Wunder Audio PEQ1R

($2,250 MSRP, power supply $300)
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($2,250 MSRP, power supply $300)

I’d been wondering (sorry) about these mic pres for a long time. I’ve read about them on gearhead sites and I’ve seen them at industry shows and in ads. I’ve only read a couple reviews though and I’ve never actually seen one in anyone’s rack or knew anyone who had used one. I guess I got the first one on my block. I had no preconceived notions.

But according to the lore, the guys were refurbishing a couple of 80 Series Neve consoles and came across some modules that were made for one-of-a-kind desk for John Paul Jones from Led Zeppelin. They thought that these modules sounded amazing and figured out that the beauty of the sound was coming from the transformer. Inspired by these transformers, the Wunder folks spent a lot of time in the lab developing and testing their own custom wound transformers that would end up in the PEQ1 series.

This is a class A discrete 70s style solid-state mic pre/EQ. It has XLR mic and line inputs and output and a 1/4" TRS instrument/line in on the front panel. The line input uses a separate transformer so you can actually use the XLR line input on the back as a separate, different sounding mic input by cranking the input gain knob into the –24dB to –42dB “HiZ” zone. On the front panel moving left to right you have the 1/4" instrument input, mic/line, phase reverse, and EQ engage toggle switches. Next to those are three double-action knobs for the EQ section. All the controls have an outer ring frequency selector that has multiple steps including an off position and a continuously variable +/-20dB boost/cut knob in the center. The low frequency has five steps: 40Hz, 60Hz, 100Hz, 160Hz, and 200Hz. The mid has six steps: .36K, .7K, 1.3K, 2.4K, 3.6K, and 5.8K. The five high frequency bands are: 7K, 10K, 12.5K, 15K, and 20K. The boost/cut knob in the center of each control has no 0 detent and the small white pointer on the knob is difficult to see. This makes it hard to recreate an EQ setting. Also having the frequency choice numbers under the knobs makes them hard to see from angles above the panel. I had to keep the unit racked high so I could easily see the numbers. To bypass a specific EQ control you must turn it to the off position so quick A/B-ing is difficult to manage.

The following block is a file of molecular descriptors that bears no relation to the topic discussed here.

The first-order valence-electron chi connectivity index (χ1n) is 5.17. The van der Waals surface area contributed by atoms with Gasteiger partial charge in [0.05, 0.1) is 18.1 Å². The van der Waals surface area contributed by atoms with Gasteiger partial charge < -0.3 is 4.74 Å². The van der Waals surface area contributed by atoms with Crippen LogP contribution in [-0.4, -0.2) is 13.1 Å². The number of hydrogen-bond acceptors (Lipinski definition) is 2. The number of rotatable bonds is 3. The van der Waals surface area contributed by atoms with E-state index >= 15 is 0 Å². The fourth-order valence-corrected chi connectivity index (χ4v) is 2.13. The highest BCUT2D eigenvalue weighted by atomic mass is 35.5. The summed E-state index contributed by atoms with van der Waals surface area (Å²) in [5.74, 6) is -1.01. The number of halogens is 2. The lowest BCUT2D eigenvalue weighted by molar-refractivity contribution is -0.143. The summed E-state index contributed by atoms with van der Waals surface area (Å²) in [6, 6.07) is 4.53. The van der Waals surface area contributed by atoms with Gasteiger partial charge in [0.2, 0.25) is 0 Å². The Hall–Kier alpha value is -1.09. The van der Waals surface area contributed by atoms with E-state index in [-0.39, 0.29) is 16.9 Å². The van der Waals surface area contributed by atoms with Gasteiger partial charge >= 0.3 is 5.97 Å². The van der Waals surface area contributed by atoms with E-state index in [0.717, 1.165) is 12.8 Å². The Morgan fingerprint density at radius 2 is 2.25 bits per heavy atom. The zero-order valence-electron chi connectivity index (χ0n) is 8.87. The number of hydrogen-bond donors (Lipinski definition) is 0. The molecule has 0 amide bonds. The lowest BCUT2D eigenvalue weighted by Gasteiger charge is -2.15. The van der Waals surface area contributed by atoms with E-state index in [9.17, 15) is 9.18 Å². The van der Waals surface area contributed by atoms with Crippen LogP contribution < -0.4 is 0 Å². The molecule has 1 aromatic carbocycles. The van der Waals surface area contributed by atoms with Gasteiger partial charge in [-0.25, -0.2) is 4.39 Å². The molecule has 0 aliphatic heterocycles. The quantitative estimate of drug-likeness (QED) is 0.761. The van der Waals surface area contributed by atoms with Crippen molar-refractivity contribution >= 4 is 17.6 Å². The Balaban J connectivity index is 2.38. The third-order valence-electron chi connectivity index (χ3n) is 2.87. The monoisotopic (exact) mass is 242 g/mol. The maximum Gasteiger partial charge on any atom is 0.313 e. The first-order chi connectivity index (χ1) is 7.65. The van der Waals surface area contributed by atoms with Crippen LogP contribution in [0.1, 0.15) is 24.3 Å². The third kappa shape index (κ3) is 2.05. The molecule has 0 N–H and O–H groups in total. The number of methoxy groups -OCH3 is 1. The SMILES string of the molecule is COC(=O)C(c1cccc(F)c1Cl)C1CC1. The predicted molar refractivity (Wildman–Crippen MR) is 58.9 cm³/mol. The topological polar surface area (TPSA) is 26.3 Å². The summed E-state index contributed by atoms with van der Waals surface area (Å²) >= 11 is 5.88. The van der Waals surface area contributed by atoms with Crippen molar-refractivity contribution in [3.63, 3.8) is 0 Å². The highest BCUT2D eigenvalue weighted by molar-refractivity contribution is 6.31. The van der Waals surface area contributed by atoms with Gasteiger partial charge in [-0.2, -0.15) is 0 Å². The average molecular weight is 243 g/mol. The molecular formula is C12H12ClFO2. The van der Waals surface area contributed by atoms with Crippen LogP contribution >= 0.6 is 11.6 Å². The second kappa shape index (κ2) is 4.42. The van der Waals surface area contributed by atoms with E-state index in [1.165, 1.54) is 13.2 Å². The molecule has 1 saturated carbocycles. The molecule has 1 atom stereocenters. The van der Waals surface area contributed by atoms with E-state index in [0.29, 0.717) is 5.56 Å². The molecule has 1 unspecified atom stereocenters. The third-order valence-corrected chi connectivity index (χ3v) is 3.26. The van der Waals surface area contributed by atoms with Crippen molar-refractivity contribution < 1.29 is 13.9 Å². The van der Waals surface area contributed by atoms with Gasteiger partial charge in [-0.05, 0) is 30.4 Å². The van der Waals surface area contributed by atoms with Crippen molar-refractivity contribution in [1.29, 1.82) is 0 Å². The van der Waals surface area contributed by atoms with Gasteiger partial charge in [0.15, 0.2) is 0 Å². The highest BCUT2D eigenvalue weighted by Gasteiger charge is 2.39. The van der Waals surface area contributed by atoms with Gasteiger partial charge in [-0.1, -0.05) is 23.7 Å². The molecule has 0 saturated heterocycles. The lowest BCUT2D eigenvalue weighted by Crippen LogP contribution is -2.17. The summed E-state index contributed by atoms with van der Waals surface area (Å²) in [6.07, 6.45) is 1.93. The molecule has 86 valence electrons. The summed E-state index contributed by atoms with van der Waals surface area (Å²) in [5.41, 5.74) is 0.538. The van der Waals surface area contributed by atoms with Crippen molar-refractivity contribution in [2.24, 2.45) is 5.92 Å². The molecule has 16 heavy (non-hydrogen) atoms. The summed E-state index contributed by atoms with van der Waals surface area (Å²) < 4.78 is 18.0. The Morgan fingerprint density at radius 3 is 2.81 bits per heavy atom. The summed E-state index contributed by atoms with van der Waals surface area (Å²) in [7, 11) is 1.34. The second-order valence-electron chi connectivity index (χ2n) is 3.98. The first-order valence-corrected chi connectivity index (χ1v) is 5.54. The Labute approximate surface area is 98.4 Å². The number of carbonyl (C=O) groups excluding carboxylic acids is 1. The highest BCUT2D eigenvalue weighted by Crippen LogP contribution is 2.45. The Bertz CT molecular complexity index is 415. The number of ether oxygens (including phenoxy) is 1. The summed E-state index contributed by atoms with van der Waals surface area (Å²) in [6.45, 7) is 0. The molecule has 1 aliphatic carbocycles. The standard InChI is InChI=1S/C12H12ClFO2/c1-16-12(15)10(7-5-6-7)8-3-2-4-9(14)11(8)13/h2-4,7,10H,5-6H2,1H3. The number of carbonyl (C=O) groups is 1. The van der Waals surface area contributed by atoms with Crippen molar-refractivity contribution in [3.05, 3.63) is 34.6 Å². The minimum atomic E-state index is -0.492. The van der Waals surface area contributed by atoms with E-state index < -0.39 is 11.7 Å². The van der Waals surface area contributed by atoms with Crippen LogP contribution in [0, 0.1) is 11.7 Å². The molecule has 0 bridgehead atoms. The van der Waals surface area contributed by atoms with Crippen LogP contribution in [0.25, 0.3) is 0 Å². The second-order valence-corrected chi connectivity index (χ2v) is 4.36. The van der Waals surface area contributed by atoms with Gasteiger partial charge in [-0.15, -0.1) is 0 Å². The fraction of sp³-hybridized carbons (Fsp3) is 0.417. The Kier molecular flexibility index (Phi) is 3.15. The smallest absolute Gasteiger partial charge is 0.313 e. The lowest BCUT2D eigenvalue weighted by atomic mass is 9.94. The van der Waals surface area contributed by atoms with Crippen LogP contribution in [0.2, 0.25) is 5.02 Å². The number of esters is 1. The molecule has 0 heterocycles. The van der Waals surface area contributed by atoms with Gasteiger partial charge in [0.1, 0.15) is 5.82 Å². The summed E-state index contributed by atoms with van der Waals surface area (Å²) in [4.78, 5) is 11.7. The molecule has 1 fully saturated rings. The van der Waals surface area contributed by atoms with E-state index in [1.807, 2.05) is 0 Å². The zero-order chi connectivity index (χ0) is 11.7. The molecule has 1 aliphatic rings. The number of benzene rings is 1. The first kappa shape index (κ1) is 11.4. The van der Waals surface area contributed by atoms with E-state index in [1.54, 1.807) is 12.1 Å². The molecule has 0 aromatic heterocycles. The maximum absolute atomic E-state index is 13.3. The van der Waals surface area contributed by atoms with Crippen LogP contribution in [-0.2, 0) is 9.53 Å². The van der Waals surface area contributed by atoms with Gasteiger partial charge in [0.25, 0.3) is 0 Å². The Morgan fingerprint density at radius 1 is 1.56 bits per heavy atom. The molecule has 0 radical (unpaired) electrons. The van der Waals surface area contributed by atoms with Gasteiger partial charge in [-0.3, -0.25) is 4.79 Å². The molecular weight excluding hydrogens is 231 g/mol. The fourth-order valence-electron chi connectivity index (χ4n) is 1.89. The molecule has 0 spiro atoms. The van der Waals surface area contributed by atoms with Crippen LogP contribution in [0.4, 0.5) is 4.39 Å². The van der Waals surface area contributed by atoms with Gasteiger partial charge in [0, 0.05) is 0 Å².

Continuing down the face, the gain switch is also a double duty control: the left side shows mic input gain and the right side shows line input gain. Of course you’ve got your 48v phantom power toggle and, lastly, an output level knob next to the power on LED. The PEQ1R’s input gain is impressive — from 18 to 78dB for mic signals and 60dB for line and instrument inputs.